How to Create a Virtual Tour

 How to Create a Virtual Tour

This guide is an overview of the basic principles of how to create a virtual tour. While not delving deeply into any one particular aspect of virtual tour production thi Virtual Tour s guide should help you understand the steps you should be thinking about when approaching virtual tours and panoramic photography in general.

Equipment

They say a bad workman blames his tools and this might be true but even the world’s best blacksmith can’t make Excalibur from a tuning fork and an old tea bag. While it is possible to create panoramas with a camera phone and a nifty lens you get off bobsrubbishlenses.com for £3.99, your panoramas are going to be the virtual tour equivalent of a cave painting. For any budding panorama or virtual tour enthusiast I recommend at the very minimum investing in a high quality DSLR camera and a wide angle lens (preferably fisheye). With these two pieces of equipment you can start to create some half decent panoramas to use in your virtual tour. If you are looking to go professional or take HDR images I heavily recommend investing in a ball head tripod and decent Panohead as well.

Preparing the Scene

Creating a good virtual tour scene is as much about what your filming as it is getting the technique right. Take some time to think about what you are trying to achieve from the scene, for example if you are filming a dynamic outdoor scene you should think about how the weather, season and time of day will affect the shoot. If you are shooting a kitchen for a real estate agent then you might think about laying the table or lighting candles to create an atmosphere. Remember that at the end of the day a virtual tour is a series of artistic photos. Approach the scene like an artist and you will produce something special (eventually), approach the scene like a surveyor and you will end up with the virtual tour equivalent of a fiat punto, functional but you’re probably not going to turn any heads.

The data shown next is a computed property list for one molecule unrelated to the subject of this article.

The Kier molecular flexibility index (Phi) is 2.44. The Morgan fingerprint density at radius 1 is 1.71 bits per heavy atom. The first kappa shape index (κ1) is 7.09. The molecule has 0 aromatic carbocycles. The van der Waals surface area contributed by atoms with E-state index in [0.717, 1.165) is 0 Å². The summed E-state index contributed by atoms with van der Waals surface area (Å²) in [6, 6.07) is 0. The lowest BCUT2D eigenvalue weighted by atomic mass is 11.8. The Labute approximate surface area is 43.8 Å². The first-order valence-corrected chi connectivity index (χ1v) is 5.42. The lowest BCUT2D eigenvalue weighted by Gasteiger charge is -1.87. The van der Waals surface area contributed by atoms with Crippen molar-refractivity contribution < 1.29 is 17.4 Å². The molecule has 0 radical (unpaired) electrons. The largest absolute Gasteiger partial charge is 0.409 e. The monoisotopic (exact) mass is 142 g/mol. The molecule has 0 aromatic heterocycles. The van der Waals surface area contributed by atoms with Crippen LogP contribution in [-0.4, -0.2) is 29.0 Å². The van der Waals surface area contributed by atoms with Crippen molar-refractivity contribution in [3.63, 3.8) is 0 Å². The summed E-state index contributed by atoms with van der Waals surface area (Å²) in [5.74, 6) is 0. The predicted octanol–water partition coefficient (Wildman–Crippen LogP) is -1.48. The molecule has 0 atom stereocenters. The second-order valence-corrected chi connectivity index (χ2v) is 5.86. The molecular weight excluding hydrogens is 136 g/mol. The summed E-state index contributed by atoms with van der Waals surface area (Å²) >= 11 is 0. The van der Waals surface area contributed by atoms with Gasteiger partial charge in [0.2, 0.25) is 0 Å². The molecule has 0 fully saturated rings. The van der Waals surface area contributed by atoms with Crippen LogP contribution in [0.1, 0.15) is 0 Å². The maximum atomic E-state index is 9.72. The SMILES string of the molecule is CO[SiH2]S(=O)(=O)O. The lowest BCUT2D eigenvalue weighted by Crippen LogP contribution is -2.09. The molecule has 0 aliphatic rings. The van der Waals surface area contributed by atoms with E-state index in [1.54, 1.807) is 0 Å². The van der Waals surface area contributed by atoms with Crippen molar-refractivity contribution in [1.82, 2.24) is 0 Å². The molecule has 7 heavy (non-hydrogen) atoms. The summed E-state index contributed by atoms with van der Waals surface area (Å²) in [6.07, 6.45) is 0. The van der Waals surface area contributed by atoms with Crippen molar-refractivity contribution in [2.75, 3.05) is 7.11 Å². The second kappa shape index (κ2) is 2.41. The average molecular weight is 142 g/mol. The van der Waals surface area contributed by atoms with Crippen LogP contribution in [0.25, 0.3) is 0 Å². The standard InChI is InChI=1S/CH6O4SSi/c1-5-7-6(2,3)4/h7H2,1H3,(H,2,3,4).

The Nodal Point

To produce a panoramic scene you must take a complete sphere of images from one individual perspective. This perspective is called the nodal point and is incredibly important when shooting a panorama: if your nodal point is even a few millimetres off then the perspective shift that occurs between images will make them impossible to stitch together properly. If you have a tripod and Panohead you can set the Panohead to keep the exact nodal point for your camera. If you do not have access to this equipment then you can use a number of methods to keep your camera on the nodal point. I highly recommend the Philopod Pitch Variation method, a description of which you can find online.

Taking the images

The type of lens you are using will dictate how many images you need to

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